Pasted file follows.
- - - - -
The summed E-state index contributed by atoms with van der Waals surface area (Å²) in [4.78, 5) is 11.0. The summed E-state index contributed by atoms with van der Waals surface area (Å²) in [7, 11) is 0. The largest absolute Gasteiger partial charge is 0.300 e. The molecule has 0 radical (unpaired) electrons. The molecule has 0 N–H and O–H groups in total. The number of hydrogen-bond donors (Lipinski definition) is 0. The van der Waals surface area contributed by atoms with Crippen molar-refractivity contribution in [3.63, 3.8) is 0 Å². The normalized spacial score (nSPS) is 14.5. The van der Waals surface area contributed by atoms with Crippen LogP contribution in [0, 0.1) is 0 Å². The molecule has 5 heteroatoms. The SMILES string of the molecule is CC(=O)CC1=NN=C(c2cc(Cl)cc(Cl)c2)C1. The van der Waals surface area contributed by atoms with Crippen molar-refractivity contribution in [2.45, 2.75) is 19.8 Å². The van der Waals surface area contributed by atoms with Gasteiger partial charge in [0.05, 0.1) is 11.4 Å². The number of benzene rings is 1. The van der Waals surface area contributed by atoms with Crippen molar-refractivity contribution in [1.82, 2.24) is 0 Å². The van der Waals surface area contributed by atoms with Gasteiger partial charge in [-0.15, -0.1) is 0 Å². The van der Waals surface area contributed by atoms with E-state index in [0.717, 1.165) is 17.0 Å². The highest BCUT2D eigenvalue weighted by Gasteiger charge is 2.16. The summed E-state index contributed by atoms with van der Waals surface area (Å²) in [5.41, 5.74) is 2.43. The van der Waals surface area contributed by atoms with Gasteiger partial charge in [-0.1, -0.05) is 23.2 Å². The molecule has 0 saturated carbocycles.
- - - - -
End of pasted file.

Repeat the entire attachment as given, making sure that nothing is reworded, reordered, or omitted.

The summed E-state index contributed by atoms with van der Waals surface area (Å²) in [4.78, 5) is 11.0. The summed E-state index contributed by atoms with van der Waals surface area (Å²) in [7, 11) is 0. The largest absolute Gasteiger partial charge is 0.300 e. The molecule has 0 radical (unpaired) electrons. The molecule has 0 N–H and O–H groups in total. The number of hydrogen-bond donors (Lipinski definition) is 0. The van der Waals surface area contributed by atoms with Crippen molar-refractivity contribution in [3.63, 3.8) is 0 Å². The normalized spacial score (nSPS) is 14.5. The van der Waals surface area contributed by atoms with Crippen LogP contribution in [0, 0.1) is 0 Å². The molecule has 5 heteroatoms. The SMILES string of the molecule is CC(=O)CC1=NN=C(c2cc(Cl)cc(Cl)c2)C1. The van der Waals surface area contributed by atoms with Crippen molar-refractivity contribution in [2.45, 2.75) is 19.8 Å². The van der Waals surface area contributed by atoms with Gasteiger partial charge in [0.05, 0.1) is 11.4 Å². The number of benzene rings is 1. The van der Waals surface area contributed by atoms with Crippen molar-refractivity contribution in [1.82, 2.24) is 0 Å². The van der Waals surface area contributed by atoms with Gasteiger partial charge in [-0.15, -0.1) is 0 Å². The van der Waals surface area contributed by atoms with E-state index in [0.717, 1.165) is 17.0 Å². The highest BCUT2D eigenvalue weighted by Gasteiger charge is 2.16. The summed E-state index contributed by atoms with van der Waals surface area (Å²) in [5.41, 5.74) is 2.43. The van der Waals surface area contributed by atoms with Gasteiger partial charge in [-0.1, -0.05) is 23.2 Å². The molecule has 0 saturated carbocycles.